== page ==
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Vet wants me to go all-dry!

post #1 of 13
Thread Starter 
Some of you know that I have been having health problems with my brood - Wellington and Bonaparte have both had urinary infections, Biscotte has had a fever, and is lethargic, cause unknown, and Cinders and Milo have had mouth infections. I have never had so much happen at once and I put it down to stress over the foster kittens, who have now gone back to be adopted (6 out of 10 have been taken!!

Anyway, the vet I have been seeing, who is new to the practice and seems very nice and competent, says the problem must be due to my food source. The cats get two cans of wet between them a day (Purina Gourmet, the best available here), except for Ellie, who gets a sachet of Nature's Menu that I import from the UK and that is high protein to keep her weight up, on another vet's advice. They also get unlimited dry, usually Royal Canin or Purina for Urinary Health. Now the vet says I should not feed any wet, that it is too high protein, and that I should give them only the Royal Canin (I like the brand so have no trouble with that, though it is very expensive). But he would not listen when I said that everything I knew leant towards giving them some wet for urinary health too, and that some people thought that an all-wet diet was actually best. I already give them calcium free water. This is an old argument, I know, but he has really made me feel that it will be my fault if the cats get sick again and that he does not want to keep giving them antibiotics, which is what will happen if I don't concur. Then he made me feel more guilty by not charging me a consultation fee, only paying for the meds. This is a rant and a worry, but what IS the latest thought/opinion on this? What can I do?
post #2 of 13
i would be wary of a vet who said that dry food only for cats with histories of urinary issues is a good idea, my foster even got another bout on c/d cos it was dry food (his was stress related), and as you think the bulk of hte issues are due to stress, you might find you dont need to do a change in food.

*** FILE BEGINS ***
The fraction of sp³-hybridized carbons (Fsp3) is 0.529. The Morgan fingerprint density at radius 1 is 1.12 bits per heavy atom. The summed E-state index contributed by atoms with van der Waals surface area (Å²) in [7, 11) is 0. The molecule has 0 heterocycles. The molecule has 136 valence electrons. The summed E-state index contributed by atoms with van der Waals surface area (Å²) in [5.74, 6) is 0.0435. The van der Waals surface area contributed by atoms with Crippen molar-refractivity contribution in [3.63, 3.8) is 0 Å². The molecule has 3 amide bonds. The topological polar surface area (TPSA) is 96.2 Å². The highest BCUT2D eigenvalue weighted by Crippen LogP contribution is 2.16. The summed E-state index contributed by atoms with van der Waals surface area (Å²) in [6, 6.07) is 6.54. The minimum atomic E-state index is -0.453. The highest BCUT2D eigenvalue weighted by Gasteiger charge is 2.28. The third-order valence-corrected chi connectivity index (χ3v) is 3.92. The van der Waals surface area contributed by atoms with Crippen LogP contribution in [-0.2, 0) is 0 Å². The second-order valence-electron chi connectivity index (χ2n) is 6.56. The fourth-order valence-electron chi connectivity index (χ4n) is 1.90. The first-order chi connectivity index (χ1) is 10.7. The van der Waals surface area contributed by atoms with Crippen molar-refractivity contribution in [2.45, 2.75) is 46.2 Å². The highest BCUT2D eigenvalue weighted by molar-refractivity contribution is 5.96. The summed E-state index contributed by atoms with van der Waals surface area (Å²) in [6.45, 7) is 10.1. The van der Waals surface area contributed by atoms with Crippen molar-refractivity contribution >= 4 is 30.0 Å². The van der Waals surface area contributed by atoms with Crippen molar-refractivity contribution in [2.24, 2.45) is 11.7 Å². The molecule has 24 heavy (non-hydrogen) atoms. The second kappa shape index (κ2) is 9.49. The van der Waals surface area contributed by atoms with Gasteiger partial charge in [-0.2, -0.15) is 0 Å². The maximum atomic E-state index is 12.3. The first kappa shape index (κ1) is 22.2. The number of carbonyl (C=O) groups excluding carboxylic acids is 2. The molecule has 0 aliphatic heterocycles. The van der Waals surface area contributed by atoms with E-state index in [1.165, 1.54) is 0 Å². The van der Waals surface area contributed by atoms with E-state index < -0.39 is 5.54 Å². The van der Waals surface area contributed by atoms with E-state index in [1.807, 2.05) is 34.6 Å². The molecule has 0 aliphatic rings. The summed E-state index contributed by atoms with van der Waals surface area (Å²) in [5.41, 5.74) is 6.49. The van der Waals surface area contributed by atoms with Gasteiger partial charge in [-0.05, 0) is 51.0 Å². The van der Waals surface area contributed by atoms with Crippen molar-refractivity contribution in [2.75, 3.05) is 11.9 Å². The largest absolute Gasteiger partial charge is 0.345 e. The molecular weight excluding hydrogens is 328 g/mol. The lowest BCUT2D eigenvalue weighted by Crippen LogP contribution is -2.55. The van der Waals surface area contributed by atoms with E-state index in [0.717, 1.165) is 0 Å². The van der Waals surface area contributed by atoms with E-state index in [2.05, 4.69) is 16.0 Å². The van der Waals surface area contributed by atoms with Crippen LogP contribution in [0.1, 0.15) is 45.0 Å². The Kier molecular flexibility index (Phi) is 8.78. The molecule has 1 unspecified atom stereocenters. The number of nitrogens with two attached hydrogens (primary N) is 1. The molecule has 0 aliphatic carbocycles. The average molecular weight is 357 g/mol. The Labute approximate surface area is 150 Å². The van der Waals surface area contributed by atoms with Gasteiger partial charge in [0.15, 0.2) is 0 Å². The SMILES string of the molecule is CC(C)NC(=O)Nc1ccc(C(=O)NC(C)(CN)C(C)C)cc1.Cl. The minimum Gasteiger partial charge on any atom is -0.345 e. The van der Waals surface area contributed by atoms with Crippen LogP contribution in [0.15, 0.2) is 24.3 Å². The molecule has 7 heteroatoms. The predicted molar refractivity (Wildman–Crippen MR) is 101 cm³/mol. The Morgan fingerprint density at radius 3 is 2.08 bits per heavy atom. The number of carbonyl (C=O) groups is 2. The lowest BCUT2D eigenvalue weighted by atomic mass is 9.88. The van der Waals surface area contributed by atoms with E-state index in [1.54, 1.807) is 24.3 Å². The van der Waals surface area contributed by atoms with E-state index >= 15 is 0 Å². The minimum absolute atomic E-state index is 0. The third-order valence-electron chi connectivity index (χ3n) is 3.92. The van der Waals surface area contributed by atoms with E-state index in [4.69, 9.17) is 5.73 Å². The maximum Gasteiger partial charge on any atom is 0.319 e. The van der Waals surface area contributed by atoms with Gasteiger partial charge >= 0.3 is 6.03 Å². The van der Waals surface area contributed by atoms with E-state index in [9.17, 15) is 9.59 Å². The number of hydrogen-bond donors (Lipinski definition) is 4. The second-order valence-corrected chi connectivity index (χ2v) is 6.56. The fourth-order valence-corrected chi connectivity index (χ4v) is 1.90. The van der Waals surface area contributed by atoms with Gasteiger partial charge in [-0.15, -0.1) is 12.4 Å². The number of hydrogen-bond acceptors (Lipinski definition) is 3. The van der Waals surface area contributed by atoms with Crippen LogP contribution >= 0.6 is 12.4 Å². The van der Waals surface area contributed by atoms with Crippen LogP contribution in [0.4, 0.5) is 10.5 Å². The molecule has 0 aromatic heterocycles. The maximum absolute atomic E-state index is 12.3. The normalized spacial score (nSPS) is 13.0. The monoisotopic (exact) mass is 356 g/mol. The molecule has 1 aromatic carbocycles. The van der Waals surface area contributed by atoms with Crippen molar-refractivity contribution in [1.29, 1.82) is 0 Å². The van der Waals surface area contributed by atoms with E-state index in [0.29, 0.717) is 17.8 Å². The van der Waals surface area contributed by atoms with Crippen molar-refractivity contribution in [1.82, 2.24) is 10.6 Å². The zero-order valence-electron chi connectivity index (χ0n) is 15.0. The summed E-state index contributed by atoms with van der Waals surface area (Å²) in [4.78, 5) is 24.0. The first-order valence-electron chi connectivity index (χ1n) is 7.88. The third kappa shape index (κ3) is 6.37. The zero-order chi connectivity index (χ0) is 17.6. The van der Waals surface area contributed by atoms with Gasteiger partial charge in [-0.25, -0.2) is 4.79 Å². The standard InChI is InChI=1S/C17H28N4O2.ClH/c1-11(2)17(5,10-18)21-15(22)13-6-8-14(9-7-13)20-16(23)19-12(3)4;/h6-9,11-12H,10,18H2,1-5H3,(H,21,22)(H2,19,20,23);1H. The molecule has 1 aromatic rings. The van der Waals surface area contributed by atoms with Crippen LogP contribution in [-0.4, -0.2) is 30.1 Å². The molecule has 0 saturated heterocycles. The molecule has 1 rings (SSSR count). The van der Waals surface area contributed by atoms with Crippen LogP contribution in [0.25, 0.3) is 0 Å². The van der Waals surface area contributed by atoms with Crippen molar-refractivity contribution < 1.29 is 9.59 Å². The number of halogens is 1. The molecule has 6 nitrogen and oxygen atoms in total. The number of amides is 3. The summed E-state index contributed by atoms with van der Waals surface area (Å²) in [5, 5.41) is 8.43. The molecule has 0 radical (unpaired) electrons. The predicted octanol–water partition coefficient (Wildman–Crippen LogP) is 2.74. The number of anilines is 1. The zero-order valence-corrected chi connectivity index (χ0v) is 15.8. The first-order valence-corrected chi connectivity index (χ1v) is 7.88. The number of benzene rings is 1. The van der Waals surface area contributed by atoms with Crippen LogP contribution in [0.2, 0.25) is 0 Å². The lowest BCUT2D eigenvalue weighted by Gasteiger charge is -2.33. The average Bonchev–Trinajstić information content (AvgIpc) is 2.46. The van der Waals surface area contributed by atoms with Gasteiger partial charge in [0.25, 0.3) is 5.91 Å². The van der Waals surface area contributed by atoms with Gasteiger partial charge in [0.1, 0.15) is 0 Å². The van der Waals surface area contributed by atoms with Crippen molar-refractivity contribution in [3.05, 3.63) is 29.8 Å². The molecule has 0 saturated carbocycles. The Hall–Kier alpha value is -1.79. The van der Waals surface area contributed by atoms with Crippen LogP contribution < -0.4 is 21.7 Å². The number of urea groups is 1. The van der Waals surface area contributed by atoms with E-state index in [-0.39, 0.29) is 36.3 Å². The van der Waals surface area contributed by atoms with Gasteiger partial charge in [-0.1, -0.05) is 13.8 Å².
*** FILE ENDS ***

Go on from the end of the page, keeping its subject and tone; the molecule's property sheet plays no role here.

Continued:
post #3 of 13
Give him a copy of this book:

http://www.amazon.com/Your-Cat-Simpl...8974497&sr=1-2

The author is a well respected vet with many years of experience and many case studies to support what she says. She makes the point repeatedly throughout the book that dry food should never be fed to cats.

I hope you can get it over there. It is really a good book. Mostly it is about how to treat and prevent chronic ailments in cats. Frequently prevention and treatment comes down to feeding either low carb wet or raw. She isn't a holistic vet though, in case you are wondering.
post #4 of 13
Charlie is on dry RC for Urinary and hasn't any problems. However, he also is fed canned in the evening (dry in the morning). I get Max Cat, Iams Beef, and Natural Balance (venison/duck and a few others). NO canned with fish as the main ingredient - like tuna/salmon, etc.

He had the urinary last October/November and has not had a reoccurance since.
post #5 of 13
I should point out that the concerns raised in the book pertain to how feeding dry food exclusively and long term can be tied to many chronic ailments. Young cats can appear to do just fine on exclusively dry. In some cases it is only in their later years that the problems (obesity, diabetes, IBS, FLUTD) appear.
post #6 of 13
Personally I'd rather keep them on wet if they were mine, but not keen on Purina Gourmet... if you want a better range of foods and can order online then zooplus deliver in France http://www.zooplus.fr/
post #7 of 13
Coco has C/D for the dry and Royal Canin Urinary Wet. The Vet said if she ate all dry her bladder stones could come back. Yoshi and Coco were both on Eukanuba when they got stones. Cocos were bladder and disolved. Yoshis were Kidney Stones and I lost him 8 months after we found out. i have always wondered if the Eukanuba dry caused the stones.
post #8 of 13
Remember Jenny vets have very little nutrition education ( I am guessing this is the same WORLDWIDE) ... MANY cats live LONG healthy lives on dry alone but yes the vast majority need wet or homemeade or raw for at least part of the diet ... Can you get a second opnion or possibley call the old vet >?? wet food is NATURALLY higher in protein and fat via dry matter analysis so yeah IMHO it is better for the cats that will eat
post #9 of 13
Thread Starter 
Quote:
Originally Posted by Epona View Post
Personally I'd rather keep them on wet if they were mine, but not keen on Purina Gourmet... if you want a better range of foods and can order online then zooplus deliver in France http://www.zooplus.fr/
Thanks so much for that - I am going to order some food from them - haven't decided exactly what yet. They don't do the specific RC urinary , but most of what they have is better quality than I can get in any shop here or from the vet. People here tend to feed dry and everyone is happy about that. It is difficult, apart from the RC dry selection, which is good.